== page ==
Senan Molony, Michael Brennan and Kathryn Hayes
THE massive fall-out from Dell's decision to axe two-thirds of its workforce in Limerick will continue for months and will have a knock-on effect for up to 6,000 jobs in the region, business figures predicted yesterday.
And the body which represents US firms in Ireland gave its starkest warning yet that there is even more bad news to come.
A spokesman for the American Chamber of Commerce in Ireland told the Financial Times: "Other disinvestments in the multinational sector can be expected in the next 12 to 18 months."
CEO of Limerick Chamber of Commerce Maria Kelly last night called for a "high level" response from the Government immediately, as local businesses braced themselves for further casualties.
Staff at one of Dell's main suppliers claim that 400 workers were put on protective notice following Thursday's announcement, but the company has not commented.
"This is unfortunately one of the expected casualties from the Dell story. Unfortunately, we are going to see a few more of these but hopefully the numbers are going to come out a bit less than what everybody has been saying," said Ms Kelly.
"I think its more in the region of 5,000 to 6,000 jobs that we'd be concerned about . . . over the next 12 months."
According to Ms Kelly a task force is needed to deal with the "emergency situation" facing the mid-west. This should be "business led by people who understand the industry and what's required", she said.
"I certainly wouldn't have as much faith in a group of civil servants sitting around a table."
Meanwhile, IDA chief executive Barry O'Leary played down suggestions by Minister for Defence Willie O'Dea that 750 high-skill jobs could be created in Limerick if talks between the IDA and Dell were successful.
"We're trying to get them to do more higher valued activities but it would be wrong to speculate about numbers," he added.
Minister O'Dea said there was already a proposal for bringing high-value jobs to Limerick before the Cabinet, which would be looked on favourably.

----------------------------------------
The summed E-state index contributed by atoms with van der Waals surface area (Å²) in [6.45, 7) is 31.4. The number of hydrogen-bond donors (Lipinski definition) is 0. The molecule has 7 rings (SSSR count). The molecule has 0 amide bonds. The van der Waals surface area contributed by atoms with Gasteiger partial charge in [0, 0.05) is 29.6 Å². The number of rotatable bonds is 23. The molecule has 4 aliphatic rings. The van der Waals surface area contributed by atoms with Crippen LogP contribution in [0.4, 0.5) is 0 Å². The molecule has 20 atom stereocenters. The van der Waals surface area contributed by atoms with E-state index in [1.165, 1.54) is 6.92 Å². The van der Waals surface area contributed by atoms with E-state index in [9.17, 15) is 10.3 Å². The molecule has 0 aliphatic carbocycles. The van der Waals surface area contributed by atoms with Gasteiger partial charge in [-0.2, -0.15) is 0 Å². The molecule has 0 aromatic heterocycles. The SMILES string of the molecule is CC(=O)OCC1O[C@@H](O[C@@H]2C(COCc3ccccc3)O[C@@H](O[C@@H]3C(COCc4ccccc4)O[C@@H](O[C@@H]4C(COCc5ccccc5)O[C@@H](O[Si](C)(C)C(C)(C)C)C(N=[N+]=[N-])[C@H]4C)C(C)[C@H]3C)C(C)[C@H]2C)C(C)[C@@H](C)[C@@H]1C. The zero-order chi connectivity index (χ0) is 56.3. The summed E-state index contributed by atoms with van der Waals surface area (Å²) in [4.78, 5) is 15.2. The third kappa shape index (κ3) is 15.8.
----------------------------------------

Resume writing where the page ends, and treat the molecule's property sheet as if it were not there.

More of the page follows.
According to the Limerick East Deputy, other countries were bidding for the jobs in research and customer service, but he believes Dell will be sympathetic to Limerick
Maria Kelly was also doubtful that a 750-job announcement would be made in the near future.
Limerick's Mayor Cllr John Gilligan last night claimed the Tanaiste Mary Coughlan did not understand what was happening in Limerick, and said there was no point in her coming to the city next week.
The Tanaiste was also amused of being "detached" from reality after a PrimeTime interview in which she was tackled about Government efforts to head off the Dell job cuts.
Leading Opposition figures suggested the Tanaiste was not addressing the shredding of thousands jobs nationwide with the seriousness the situation demanded.
Labour Limerick East TD Jan O'Sullivan said she did not believe that the Minister for Enterprise, Trade and Employment did not have her "finger on the pulse".
Richard Bruton, Fine Gael's finance spokesman, said there were increasing complaints that the thee main economic Ministers of the State -- Taoiseach, Tanaiste and Minister for Finance -- were completely out of touch.
Meanwhile, over 20 recruitment companies based in Limerick and the mid-west have offered to assist people made redundant at Dell.
l The Irish Independent would like to clarify that Aramark Campbell Catering has no contract with Dell Computers as reported in the edition of Friday January 9 2009.